Treading the Boards with Jamie Dare

Jamie Collage

Have you ever thought about what Macbeth would be like if it was written in the style of Dr. Seuss? Apparently, the answer is a play … and the start of an incredible literary partnership. Welcome Jamie Dare, the writing partner of our very own Christina Hamlett, as she tells us the story of how Hamlett & Dare originated, who her favourite literary characters are, and more!

Interviewer: Sophie Lin

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Q: What’s the story of how your partnership with Christina came to be?

A: I like to take writing classes whenever I can, and on a particularly auspicious day in 2012, I landed in one of Christina’s seminars. We got along well, and after the course had finished, she approached me about co-writing a play. It took me about two nanoseconds to say yes, and a few short weeks later, we’d completed Meet the Macbeths, the first of three “Seussspeare” plays we penned for Pioneer Drama Service. (Shakespearean tales told in Dr. Seuss rhyme).

Q: How do you come up with the ideas for your stories and plays?

A: In the most haphazard ways possible! Current events provide an endless stream of ideas. I’m also a big fan of incongruity (odd sentence, I know), and combining disparate elements is a favorite way to generate story ideas. What ifs are also helpful. ‘What if Dr. Jekyll crossed paths with—not Mr. Hyde, but the entire cast of Pride and Prejudice? And what if we added, say, a matchmaker into the mix?’ The answer, of course, is Hyde & Prejudice.

Q: How did you get into playwriting?

A: My background is in television writing, and playwriting is a natural extension of that. Both have a lean, economical approach to storytelling which I find appealing, and I like that plays are driven by character and dialogue.

Q: What do you have to say about the fact that drama and arts programs in schools are often some of the first victims of budget cuts?

A: I’ve seen this firsthand with my kids’ schools, and it drives me bonkers. Imagine a world with no movies, no TV shows, no music, no art. What a drab existence that would be. On the plus side, I’ve seen some wonderful arts programs at the secondary school level. Middle and elementary school as well. The talent and resources are definitely out there. We just need to keep fighting for these programs, keep being an advocate.

Q: Who or what inspires you to write?

A: Other artists. There is nothing more motivating than good writing—across all genres. I love reading a good book, or watching a good movie, and thinking, “Man, I wish I’d written that.” It inspires me to sit down and try to create. Thank goodness for other people.

Q: Who is your favourite character from one of your books or plays and why?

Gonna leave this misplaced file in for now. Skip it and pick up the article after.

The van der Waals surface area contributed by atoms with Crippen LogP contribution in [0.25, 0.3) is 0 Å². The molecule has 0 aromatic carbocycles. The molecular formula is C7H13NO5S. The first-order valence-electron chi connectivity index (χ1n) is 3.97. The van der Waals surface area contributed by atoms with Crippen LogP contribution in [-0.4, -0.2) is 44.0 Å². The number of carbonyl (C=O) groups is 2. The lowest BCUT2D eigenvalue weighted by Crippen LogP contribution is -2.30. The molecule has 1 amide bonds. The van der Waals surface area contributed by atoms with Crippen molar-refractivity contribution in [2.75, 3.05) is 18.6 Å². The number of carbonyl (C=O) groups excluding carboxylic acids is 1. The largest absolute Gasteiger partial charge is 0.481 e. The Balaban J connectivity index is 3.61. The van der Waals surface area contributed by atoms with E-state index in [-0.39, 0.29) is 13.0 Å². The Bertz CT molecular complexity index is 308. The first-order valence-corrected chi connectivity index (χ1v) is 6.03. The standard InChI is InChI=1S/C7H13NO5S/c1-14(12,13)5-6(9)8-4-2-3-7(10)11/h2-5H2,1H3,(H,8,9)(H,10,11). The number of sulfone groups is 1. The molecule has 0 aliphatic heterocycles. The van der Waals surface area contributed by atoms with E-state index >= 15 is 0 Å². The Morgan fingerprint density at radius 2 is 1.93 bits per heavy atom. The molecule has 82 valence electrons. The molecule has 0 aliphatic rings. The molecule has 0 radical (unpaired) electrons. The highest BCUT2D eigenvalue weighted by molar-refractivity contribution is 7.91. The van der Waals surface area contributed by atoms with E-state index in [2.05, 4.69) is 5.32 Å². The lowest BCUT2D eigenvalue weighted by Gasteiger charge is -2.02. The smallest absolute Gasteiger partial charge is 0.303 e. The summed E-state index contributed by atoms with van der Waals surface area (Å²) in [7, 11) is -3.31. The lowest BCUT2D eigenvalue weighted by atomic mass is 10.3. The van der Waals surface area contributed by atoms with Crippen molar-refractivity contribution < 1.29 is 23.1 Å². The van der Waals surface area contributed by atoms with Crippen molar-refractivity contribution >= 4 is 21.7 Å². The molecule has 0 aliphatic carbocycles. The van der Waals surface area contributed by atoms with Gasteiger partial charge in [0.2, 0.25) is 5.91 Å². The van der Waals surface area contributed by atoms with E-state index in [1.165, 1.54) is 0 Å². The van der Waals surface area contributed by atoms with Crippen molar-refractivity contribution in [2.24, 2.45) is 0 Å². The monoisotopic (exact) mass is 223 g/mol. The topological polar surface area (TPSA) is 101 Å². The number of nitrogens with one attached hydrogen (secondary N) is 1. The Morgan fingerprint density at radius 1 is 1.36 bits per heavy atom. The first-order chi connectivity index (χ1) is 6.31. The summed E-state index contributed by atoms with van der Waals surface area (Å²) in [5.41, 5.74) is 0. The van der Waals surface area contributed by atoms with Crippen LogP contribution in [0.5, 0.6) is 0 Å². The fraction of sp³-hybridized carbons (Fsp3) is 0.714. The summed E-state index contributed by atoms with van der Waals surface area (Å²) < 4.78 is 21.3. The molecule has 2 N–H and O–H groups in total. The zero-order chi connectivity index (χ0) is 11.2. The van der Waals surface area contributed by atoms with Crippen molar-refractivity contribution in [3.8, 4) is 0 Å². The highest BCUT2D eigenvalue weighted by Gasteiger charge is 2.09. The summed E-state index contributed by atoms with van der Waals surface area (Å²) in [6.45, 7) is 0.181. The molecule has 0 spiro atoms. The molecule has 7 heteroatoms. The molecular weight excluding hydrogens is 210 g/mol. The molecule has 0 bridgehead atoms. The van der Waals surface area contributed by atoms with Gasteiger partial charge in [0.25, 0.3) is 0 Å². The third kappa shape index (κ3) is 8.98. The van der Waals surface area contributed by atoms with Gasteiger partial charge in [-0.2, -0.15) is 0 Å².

A: I didn’t create this character, of course, but Elinor Dashwood from Séance and Sensibility. I relate to her dry wit and quiet practicality. Stuff me into a muslin gown, and I’d be Elinor. For original characters, I’d have to say Serafina Moore, the pop star diva in Fandemonium (a play examining the pitfalls of celebrity worship). Serafina is most definitely a flawed character—those are the most fun to write—but she appeals to the frustrated performer in me.

Q: In Séance and Sensibility, you bring the paranormal into a Jane Austen classic. What prompted you to make this particular change for your spoof?

A: Christina and I were riffing one day on haunted hotels. She’s had some interesting supernatural encounters, whereas I barely have control of my five senses, let alone a sixth. Anyway, the paranormal was on our minds when we were brainstorming ideas for an Austen-esque spoof, and it seemed perfectly natural to give impulsive, passionate Marianne Dashwood a crystal ball.

Q: What do you hope your readers will take away or learn from your writing?

A: Christina and I have a lot of fun when we’re writing—it’s one of the perks to writing comedies—and I hope that energy translates to our readers and audiences. With our adaptations, I hope the audience is inspired to visit (or re-visit) the original source material.

Q: Who is one character from a play that you think you’d be good friends with in real life?

A: Ophelia. So I could talk some sense into her.

Q: Are there any other projects you’re working on right now?

A: I’m developing a pilot called Low End of Normal, a comedy about a dysfunctional family which bears no resemblance whatsoever to my own. Christina and I also just wrapped Price of Admission, a full-length play (a drama) about the ultra-competitive nature of college admissions. And of course, we always have ideas percolating for other pop culture/classic tale mash-ups. Stay tuned for details.

Q: Where can people find more information about you and your books?

A: Please check out hamlettanddare.wordpress.com and www.authorhamlett.com. And please visit the good folks at https://www.pioneerdrama.com (Pioneer Drama Service)  https://www.brookpub.com (Brooklyn Publishers), and https://heartlandplays.com (Heartland Plays).

Q: Anything else you’d like to add?

A: It’s an honor to be included amongst these talented writers. Thank you for taking the time to meet with me!

 

 

 

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